According to the Hereford Times: An exciting workshop day on Friday, July 6, launches Ledbury Poetry Festival’s unique Out Loud! weekend festival for children. Led by Val Bloom, Chrissie Gittins, and Andrew Fusek Peters, the day offers students the enriching experience of hearing varied forms of poetry performed by renowned poets and the opportunity to work with these writers.
“We don’t want people to be frightened of poetry, we don’t want people to think it’s not for them, or that it’s for posh people or difficult — it isn’t! Poems can be simple and they can be complex but as long as children are given it as an everyday part of their lives, like singing and dancing, rather than it being seen as something special, they will like it.”
–Roger McGough (to read more, click here)
“As for poetry, there is nothing which helps one unlock the mysteries and hidden powers of the best verse like cultivating an understanding of the mental influence of rhythm. You need to say it out loud, again and again, to feel its truth. It’s not called ‘by heart’ for nothing.”
Jane Graham, The Belfast Telegram
|Photo by Steve Castillo/Associated Press|
Since I was six years old, I have been a devotee of the stories and poems of Ray Bradbury. I am saddened to read of his passing, even though he reached the good age of 91. I cannot express how deeply his work has touched my life. I might have become a writer, but I would not have become the writer I am, without his words and example.
Kudos to Detroit’s Catherine C. Blackwell Institute for their year-end celebration of children’s poetry. And to all the schools and libraries around the world that have made poetry a priority throughout the year! Read more by clicking here.
Sir Andrew Motion, poet laureate of the United Kingdom from 1999 to 2009, shares some interesting opinions in this article about the laureateship and about poetry in schools.
“I think it is interesting to think about the absolute animal relish young people have for rhythm and rhyme,” Motion says. ”The antipathy people might feel does seem to be a learnt thing … And if it is that, it can be unlearnt.”
What often invigorates me as a poet for children is to read and write poems for adults, and to study the prose of poets who write primarily for adults. In that spirit, I share with you Charles Simic’s short essay “Why I Still Write Poetry” posted yesterday at the blog of The New York Review of Books.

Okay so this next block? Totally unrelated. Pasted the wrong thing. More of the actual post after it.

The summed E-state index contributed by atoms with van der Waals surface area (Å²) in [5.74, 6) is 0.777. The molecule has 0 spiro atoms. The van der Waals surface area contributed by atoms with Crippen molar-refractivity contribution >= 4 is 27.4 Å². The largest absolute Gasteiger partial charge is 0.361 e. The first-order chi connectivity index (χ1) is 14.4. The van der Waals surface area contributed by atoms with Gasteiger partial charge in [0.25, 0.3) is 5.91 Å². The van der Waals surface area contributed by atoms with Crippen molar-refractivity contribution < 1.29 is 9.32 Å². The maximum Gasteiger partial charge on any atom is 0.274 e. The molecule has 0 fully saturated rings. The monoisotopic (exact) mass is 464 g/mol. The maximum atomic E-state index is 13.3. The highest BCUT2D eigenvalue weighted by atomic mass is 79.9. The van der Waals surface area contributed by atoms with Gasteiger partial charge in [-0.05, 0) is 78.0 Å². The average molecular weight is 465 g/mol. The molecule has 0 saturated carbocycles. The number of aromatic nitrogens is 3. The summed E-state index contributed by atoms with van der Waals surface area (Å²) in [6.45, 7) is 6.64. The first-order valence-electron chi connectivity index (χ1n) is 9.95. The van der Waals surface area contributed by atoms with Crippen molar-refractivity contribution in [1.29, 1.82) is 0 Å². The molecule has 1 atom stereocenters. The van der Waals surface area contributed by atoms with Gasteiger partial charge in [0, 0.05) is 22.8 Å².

The kind of poems I write—mostly short and requiring endless tinkering—often recall for me games of chess. They depend for their success on word and image being placed in proper order and their endings must have the inevitability and surprise of an elegantly executed checkmate.
Nine high school students vie for the title of Poetry Out Loud National Champion and a $20,000 award at the Harman Center for the Arts, 610 F Street NW in Washington, DC, tonight. The nine students advanced from yesterday’s semifinals, at which 53 students from every state, the District of Columbia, Puerto Rico, and the U.S. Virgin Islands, competed. Some 365,000 high school students participated in Poetry Out Loud contests in classrooms nationwide this year. A total of $50,000 will be awarded Tuesday evening to the finalists and their schools.
The nine finalists are:
- Colorado State Champion Samuel Opoku (Thornton High School, Thornton, CO)
- Iowa State Champion Gwen Morrison (Marshalltown High School, Marshalltown, IA)
- Mississippi State Champion Kristen Dupard (Ridgeland High School, Ridgeland, MS) [Announced today as the competition’s winner.]
- Nebraska State Champion Russell Heitman (Thayer Central Community Schools, Hebron, NE)
- North Carolina State Champion Jessica Kariisa (Raleigh Charter High School, Raleigh, NC)
- Pennsylvania State Champion Daphnee R. McMaster (Reading High School, Reading, PA)
- Utah State Champion MarKaye Hassan (Logan High School, Logan, UT)
- Vermont State Champion Claude Mumbere (Burlington High School, Burlington, VT)
- Washington State Champion Langston Ward (Mead High School, Spokane, WA)
During tonight’s competition, all nine finalists will compete in two rounds of recitation, presenting classic and contemporary poems by poets ranging from Alfred, Lord Tennyson to Toi Derricotte. The top three contestants will advance to recite a third poem, and the student with the highest scores from all three rounds will be named Poetry Out Loud National Champion.
Featured speakers at the Poetry Out Loud National Finals producing artistic director of the Adventure Theatre, Michael J. Bobbitt; NEA Chairman Rocco Landesman; and Poetry Foundation President John Barr. National Finals guest judges are poets Marilyn Chin and Major Jackson, senior correspondent and regular co-anchor of the PBS NewsHour Jeffrey Brown, radio host Garrison Keillor, and executive director of the Poetry Society of America Alice Quinn.
The Poetry Out Loud National Finals take place Tuesday, May 15, 7:00 to 9:00 p.m., at the Harman Center for the Arts, 610 F Street NW, Washington, DC. The Poetry Out Loud National Finals are free and open to the public; no tickets or reservations are required. The finals can be viewed remotely through a one-time-only live webcast.